UK electricity bill could increase by £270mn annually

The UK Energy Research Centre (UKERC) published a report on 7 December, in preparation for the now-postponed Commons vote on the Brexit deal, predicting that a hard Brexit could add £270mn a year to the UK electricity bill. 

Titled Elecxit: The Cost of Bilaterally Uncoupling British-EU Electricity Trade, the report said that a “hard elecxit” would lead to higher friction in commercial electricity trading between GB and the EU, as well as greater inefficiency.

UKERC detailed the benefits of the EU Single Market alongside the potential issues resulting from GB leaving it. The report used an analysis of GB-France power trading in 2009, before markets were coupled – the graphHard Brexit could increase UK electricity bill shows how 19 countries and 85% of European power consumption were coupled.

Higher Costs

UKERC calculated that a less efficient market and the cancellation of plans to build interconnectors would increase generation costs by €560mn (£505mn) or 1.5% annually in both GB and France compared to GB remaining in the Single Electricity Market (a “soft elecxit”), with GB predicted to suffer 60% of this cost – £270mn/ year.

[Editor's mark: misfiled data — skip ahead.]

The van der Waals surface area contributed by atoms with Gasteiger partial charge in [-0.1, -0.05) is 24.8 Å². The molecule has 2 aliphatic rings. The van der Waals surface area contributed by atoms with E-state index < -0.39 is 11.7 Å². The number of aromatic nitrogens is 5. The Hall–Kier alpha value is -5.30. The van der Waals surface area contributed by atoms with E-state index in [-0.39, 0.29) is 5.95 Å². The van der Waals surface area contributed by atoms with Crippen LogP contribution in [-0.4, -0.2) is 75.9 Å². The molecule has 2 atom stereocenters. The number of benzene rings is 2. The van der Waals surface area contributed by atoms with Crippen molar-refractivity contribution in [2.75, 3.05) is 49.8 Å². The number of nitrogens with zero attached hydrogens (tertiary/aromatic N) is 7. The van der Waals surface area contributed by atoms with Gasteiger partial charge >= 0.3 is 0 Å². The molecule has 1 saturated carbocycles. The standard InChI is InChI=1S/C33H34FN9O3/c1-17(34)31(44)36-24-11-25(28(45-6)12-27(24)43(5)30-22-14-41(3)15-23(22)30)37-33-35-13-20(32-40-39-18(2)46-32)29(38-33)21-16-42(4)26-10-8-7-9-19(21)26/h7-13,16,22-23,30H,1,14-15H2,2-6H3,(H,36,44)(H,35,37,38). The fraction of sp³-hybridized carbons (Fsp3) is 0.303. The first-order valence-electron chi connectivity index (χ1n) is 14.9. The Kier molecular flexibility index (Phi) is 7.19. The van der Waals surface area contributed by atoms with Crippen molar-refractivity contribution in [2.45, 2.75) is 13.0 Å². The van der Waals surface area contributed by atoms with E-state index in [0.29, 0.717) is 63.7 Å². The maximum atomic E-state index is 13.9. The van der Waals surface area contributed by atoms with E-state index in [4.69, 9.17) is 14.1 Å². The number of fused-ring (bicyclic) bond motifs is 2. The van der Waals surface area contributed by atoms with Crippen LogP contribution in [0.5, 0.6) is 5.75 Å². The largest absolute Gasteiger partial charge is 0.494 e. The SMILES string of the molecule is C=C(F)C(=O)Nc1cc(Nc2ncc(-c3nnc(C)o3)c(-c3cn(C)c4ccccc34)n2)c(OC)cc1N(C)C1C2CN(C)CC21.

The predicted costs by 2030 of uncoupling were based on the 2009 data – UKERC outlined several limitations of a decoupled system. Dr Joachim Geske, Co-Author of the report, said: “Abandoning the successful system of electricity market coupling is not an inevitable result of Brexit. However, we wish to illustrate the costs of doing so, which are likely to grow significantly over time.”

Issues with Interconnectors

Decoupling would also result in trading problems, UKERC predicted, due to the time difference in markets which would force traders to commit to cross-border trades based on anticipated prices rather than actual prices. Additionally, this time difference in market deadlines could also lead to new information on demand, supply and prices arriving after bids have already been submitted. The report added that, with markets adding more and more intermittent – not continuously available – renewable capacity, trading errors would likely increase in frequency. UKERC compared this to a coupled system in which system operators take over the role of cross-border trading, taking advantage of standardised information, markets closing at the same time and computer algorithms to automatically move power from lower to higher priced markets.

Additionally, interconnector capability would be severely limited by a hard Brexit because, prior to market coupling, most transmission capacities was sold in long-duration blocks, with the quantity available in each direction limited to the maximum capacity of the relevant interconnector. Additionally, there was often no means of releasing additional capacity.

This report offers clear warnings about the dangers of a hard Brexit to electricity trading with the EU. However, we are still waiting for clarity on the UK’s future relationship with the EU.